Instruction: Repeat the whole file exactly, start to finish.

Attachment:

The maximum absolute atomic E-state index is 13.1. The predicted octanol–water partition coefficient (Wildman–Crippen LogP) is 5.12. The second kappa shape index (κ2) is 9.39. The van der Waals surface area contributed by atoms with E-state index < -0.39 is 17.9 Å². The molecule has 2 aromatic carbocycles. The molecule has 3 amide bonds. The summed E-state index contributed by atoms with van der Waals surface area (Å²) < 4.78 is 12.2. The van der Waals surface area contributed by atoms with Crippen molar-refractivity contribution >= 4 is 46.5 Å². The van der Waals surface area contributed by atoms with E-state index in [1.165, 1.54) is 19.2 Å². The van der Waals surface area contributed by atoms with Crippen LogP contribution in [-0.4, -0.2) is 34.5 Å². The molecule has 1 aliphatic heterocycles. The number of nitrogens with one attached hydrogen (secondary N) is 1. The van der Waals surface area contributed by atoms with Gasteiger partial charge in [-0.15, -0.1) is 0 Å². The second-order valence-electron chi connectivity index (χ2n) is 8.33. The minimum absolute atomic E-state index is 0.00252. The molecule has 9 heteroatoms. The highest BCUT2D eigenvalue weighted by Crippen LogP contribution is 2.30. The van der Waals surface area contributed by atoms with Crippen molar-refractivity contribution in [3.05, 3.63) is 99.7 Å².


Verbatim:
The maximum absolute atomic E-state index is 13.1. The predicted octanol–water partition coefficient (Wildman–Crippen LogP) is 5.12. The second kappa shape index (κ2) is 9.39. The van der Waals surface area contributed by atoms with E-state index < -0.39 is 17.9 Å². The molecule has 2 aromatic carbocycles. The molecule has 3 amide bonds. The summed E-state index contributed by atoms with van der Waals surface area (Å²) < 4.78 is 12.2. The van der Waals surface area contributed by atoms with Crippen molar-refractivity contribution >= 4 is 46.5 Å². The van der Waals surface area contributed by atoms with E-state index in [1.165, 1.54) is 19.2 Å². The van der Waals surface area contributed by atoms with Crippen LogP contribution in [-0.4, -0.2) is 34.5 Å². The molecule has 1 aliphatic heterocycles. The number of nitrogens with one attached hydrogen (secondary N) is 1. The van der Waals surface area contributed by atoms with Gasteiger partial charge in [-0.15, -0.1) is 0 Å². The second-order valence-electron chi connectivity index (χ2n) is 8.33. The minimum absolute atomic E-state index is 0.00252. The molecule has 9 heteroatoms. The highest BCUT2D eigenvalue weighted by Crippen LogP contribution is 2.30. The van der Waals surface area contributed by atoms with Crippen molar-refractivity contribution in [3.05, 3.63) is 99.7 Å².